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Compare and contrast the poems London, by William Blake and Composed Upon Westminster Bridge, September 3rd, 1802, by William Wordsworth.

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Compare and contrast the poems London, by William Blake and Composed Upon Westminster Bridge, September 3rd, 1802, by William Wordsworth. William Blake and William Wordsworth, both, once supported the French Revolution, which inspired the Romantic era with its love of freedom. Blake and Wordsworth led very different lives and both had different writing styles. It is interesting that they have both written poems about London, the capital of England, yet they have such contrasting views on this famous city. In the poem London, Blake writes about negative points in the city. The subject of the poem is the reality of life for the disadvantaged on the streets of London. Blake talks as if he is one of the locals and knows London like 'the back of his hand'. I believe that London reflects Blake's own opinion because he was a known supporter of the French Revolution, so the perspective expressed in the poem fits what Blake would think. So I will refer to the narrator as Blake. In the poem, Composed upon Westminster Bridge, Wordsworth writes only about the positive points in the city. It is apparent that the poem is Wordsworth's own feelings from the title and the way it is written. Wordsworth talks about an overview of London and describes the city from the outside. ...read more.


They have no freedom at all even in their own minds where they make their own thoughts. These 'mind-forg'd manacles' maybe due to the deep depression the unfortunate of people of London who have no money and have been forced to send their children to work at extremely young ages, just to survive. Some young girls even had to get into prostitution to earn enough money to live on. Something which could be the cause of the 'manacles' is, 'in every ban' this could refer to people calling out or restrictive ways of life for example the hierarchy not allowing poor people to climb up the ladder and earn themselves a decent living. Blake has an obvious hatred towards restrictions, so these 'mind-forg'd manacles' would be unbearable to him because it is known that he was a supporter of the Romantic movement and the French Revolution. Blake was all for freedom of speech and overthrowing the monarchy to make life fairer for the poor and suffering. However in Westminster Bridge, Wordsworth makes it clear that he sees nothing but freedom in London. 'The river glideth at his own sweet will:' the effect of this personification is that The Thames that Wordsworth admires is not chartered as described in Blake's London. ...read more.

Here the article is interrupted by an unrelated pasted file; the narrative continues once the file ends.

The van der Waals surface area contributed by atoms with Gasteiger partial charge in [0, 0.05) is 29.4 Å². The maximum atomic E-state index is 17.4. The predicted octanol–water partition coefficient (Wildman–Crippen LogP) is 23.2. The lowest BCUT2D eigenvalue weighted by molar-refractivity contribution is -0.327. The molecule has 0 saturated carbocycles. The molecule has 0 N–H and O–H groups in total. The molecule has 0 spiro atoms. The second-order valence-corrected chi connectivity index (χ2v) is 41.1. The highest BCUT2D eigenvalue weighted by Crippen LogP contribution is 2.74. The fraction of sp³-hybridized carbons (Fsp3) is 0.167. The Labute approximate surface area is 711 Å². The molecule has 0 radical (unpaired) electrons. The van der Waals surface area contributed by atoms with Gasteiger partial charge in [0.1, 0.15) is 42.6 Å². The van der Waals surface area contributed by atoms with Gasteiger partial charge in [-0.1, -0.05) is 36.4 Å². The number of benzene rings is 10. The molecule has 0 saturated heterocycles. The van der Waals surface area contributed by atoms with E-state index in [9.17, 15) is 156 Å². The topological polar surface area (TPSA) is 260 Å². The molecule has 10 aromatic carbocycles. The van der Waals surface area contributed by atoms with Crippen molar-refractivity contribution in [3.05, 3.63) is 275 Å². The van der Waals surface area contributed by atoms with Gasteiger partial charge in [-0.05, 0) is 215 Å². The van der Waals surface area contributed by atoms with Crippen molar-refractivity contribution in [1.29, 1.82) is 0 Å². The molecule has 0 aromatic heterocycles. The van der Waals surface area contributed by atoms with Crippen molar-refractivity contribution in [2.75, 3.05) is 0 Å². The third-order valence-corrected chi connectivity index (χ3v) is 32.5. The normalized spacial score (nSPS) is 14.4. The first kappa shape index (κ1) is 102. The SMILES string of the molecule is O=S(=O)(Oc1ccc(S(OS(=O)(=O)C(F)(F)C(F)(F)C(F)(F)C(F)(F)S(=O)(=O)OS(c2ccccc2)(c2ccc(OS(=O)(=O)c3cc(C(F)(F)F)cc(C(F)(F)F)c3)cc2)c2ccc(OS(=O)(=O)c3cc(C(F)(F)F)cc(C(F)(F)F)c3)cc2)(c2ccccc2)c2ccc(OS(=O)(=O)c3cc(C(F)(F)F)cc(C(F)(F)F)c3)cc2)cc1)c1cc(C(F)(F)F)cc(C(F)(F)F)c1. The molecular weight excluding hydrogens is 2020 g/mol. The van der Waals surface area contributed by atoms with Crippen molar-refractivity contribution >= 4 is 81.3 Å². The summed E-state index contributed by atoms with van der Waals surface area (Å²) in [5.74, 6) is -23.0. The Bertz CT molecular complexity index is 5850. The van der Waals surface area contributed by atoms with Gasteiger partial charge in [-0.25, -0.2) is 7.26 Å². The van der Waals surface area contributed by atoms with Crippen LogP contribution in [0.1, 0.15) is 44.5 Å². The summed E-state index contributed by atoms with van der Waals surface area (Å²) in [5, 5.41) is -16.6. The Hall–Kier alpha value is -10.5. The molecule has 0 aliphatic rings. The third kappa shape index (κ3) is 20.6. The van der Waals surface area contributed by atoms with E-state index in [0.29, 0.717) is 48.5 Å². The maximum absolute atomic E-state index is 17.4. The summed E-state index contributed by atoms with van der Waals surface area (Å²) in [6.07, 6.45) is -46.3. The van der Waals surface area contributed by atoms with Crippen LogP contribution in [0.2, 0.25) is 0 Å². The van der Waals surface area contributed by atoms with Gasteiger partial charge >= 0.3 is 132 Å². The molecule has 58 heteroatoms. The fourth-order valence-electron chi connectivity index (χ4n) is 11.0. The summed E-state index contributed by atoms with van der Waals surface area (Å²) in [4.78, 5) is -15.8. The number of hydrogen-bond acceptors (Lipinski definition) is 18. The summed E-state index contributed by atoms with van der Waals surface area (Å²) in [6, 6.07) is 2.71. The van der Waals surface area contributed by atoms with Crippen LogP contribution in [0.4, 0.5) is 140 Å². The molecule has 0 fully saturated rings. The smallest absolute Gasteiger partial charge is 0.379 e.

Wordsworth is amazed at the fact that such a beautiful city exists and no one is looking and appreciating it as much as him. He also acknowledges the fact that the city, 'that mighty heart,' has still not woken up so it seems he is saying that he has not yet seen it at its best. Overall, both poems contrast greatly and show two very different views of London. Blake has titled his poem London, so the reader can assume that he is going to talk about the whole of London and the actually place itself and the way of life. Wordsworth, however, has written his poem, Composed upon Westminster Bridge in the grandest and richest parts of London so it is expected that the descriptions would be beautiful and majestic. He is also looking at the city at specific time, in the morning, so he would not have seen the real London and would probably not know what it is really like because the factories would not have started working yet so London would not be smoky as it usually was. Blake would have describing London from experience and he would have seen London for what it really was and Wordsworth would have seen it from a tourist's point of view because he wrote the poem when he had visited London for the first time. ?? ?? ?? ?? English Coursework Page 1 of 4 ...read more.

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